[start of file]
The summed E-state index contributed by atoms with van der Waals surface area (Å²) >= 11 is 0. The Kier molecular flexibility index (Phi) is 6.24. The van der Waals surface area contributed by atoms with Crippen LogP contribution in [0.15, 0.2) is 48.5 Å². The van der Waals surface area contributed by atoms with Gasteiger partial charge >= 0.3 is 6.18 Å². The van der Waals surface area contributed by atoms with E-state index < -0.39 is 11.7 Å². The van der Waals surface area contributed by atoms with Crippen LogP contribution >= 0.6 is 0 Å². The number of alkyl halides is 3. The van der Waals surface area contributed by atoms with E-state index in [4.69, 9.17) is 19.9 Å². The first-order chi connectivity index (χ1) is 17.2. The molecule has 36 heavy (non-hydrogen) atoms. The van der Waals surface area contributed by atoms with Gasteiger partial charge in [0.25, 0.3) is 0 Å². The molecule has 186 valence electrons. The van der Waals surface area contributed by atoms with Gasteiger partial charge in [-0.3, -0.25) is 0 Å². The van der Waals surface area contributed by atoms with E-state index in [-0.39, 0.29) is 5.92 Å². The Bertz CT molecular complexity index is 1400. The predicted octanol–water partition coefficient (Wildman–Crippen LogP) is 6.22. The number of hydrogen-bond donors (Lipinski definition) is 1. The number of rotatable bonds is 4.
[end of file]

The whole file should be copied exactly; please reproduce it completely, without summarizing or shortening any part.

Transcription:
The summed E-state index contributed by atoms with van der Waals surface area (Å²) >= 11 is 0. The Kier molecular flexibility index (Phi) is 6.24. The van der Waals surface area contributed by atoms with Crippen LogP contribution in [0.15, 0.2) is 48.5 Å². The van der Waals surface area contributed by atoms with Gasteiger partial charge >= 0.3 is 6.18 Å². The van der Waals surface area contributed by atoms with E-state index < -0.39 is 11.7 Å². The van der Waals surface area contributed by atoms with Crippen LogP contribution >= 0.6 is 0 Å². The number of alkyl halides is 3. The van der Waals surface area contributed by atoms with E-state index in [4.69, 9.17) is 19.9 Å². The first-order chi connectivity index (χ1) is 17.2. The molecule has 36 heavy (non-hydrogen) atoms. The van der Waals surface area contributed by atoms with Gasteiger partial charge in [0.25, 0.3) is 0 Å². The molecule has 186 valence electrons. The van der Waals surface area contributed by atoms with Gasteiger partial charge in [-0.3, -0.25) is 0 Å². The van der Waals surface area contributed by atoms with E-state index in [-0.39, 0.29) is 5.92 Å². The Bertz CT molecular complexity index is 1400. The predicted octanol–water partition coefficient (Wildman–Crippen LogP) is 6.22. The number of hydrogen-bond donors (Lipinski definition) is 1. The number of rotatable bonds is 4.